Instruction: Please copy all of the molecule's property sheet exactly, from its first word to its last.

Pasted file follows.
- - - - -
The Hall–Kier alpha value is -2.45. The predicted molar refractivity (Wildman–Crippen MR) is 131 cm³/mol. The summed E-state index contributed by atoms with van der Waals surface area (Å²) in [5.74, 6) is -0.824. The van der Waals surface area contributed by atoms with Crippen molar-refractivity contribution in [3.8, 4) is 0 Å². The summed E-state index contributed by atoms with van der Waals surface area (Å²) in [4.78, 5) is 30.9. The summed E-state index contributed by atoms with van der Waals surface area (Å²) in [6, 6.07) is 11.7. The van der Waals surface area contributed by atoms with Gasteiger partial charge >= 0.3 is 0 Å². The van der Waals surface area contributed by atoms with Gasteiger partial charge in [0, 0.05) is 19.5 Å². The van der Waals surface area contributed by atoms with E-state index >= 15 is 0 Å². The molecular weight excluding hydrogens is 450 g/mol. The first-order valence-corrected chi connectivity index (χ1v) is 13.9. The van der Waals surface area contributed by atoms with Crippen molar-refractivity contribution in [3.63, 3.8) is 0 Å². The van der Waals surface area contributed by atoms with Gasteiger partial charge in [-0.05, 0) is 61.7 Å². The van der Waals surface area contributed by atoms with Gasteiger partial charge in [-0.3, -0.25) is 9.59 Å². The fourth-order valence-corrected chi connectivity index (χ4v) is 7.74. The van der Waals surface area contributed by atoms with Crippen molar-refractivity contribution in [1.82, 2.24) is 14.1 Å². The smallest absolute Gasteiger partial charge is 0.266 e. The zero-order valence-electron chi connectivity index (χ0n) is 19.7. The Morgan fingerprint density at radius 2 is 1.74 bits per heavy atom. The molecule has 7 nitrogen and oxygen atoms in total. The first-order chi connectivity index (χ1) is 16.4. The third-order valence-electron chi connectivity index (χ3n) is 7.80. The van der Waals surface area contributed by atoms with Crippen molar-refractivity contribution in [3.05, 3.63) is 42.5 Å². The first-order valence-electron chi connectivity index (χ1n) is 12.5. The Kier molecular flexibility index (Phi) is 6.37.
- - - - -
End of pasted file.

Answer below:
The Hall–Kier alpha value is -2.45. The predicted molar refractivity (Wildman–Crippen MR) is 131 cm³/mol. The summed E-state index contributed by atoms with van der Waals surface area (Å²) in [5.74, 6) is -0.824. The van der Waals surface area contributed by atoms with Crippen molar-refractivity contribution in [3.8, 4) is 0 Å². The summed E-state index contributed by atoms with van der Waals surface area (Å²) in [4.78, 5) is 30.9. The summed E-state index contributed by atoms with van der Waals surface area (Å²) in [6, 6.07) is 11.7. The van der Waals surface area contributed by atoms with Gasteiger partial charge >= 0.3 is 0 Å². The van der Waals surface area contributed by atoms with Gasteiger partial charge in [0, 0.05) is 19.5 Å². The van der Waals surface area contributed by atoms with E-state index >= 15 is 0 Å². The molecular weight excluding hydrogens is 450 g/mol. The first-order valence-corrected chi connectivity index (χ1v) is 13.9. The van der Waals surface area contributed by atoms with Crippen molar-refractivity contribution in [3.63, 3.8) is 0 Å². The van der Waals surface area contributed by atoms with Gasteiger partial charge in [-0.05, 0) is 61.7 Å². The van der Waals surface area contributed by atoms with Gasteiger partial charge in [-0.3, -0.25) is 9.59 Å². The fourth-order valence-corrected chi connectivity index (χ4v) is 7.74. The van der Waals surface area contributed by atoms with Crippen molar-refractivity contribution in [1.82, 2.24) is 14.1 Å². The smallest absolute Gasteiger partial charge is 0.266 e. The zero-order valence-electron chi connectivity index (χ0n) is 19.7. The Morgan fingerprint density at radius 2 is 1.74 bits per heavy atom. The molecule has 7 nitrogen and oxygen atoms in total. The first-order chi connectivity index (χ1) is 16.4. The third-order valence-electron chi connectivity index (χ3n) is 7.80. The van der Waals surface area contributed by atoms with Crippen molar-refractivity contribution in [3.05, 3.63) is 42.5 Å². The first-order valence-electron chi connectivity index (χ1n) is 12.5. The Kier molecular flexibility index (Phi) is 6.37.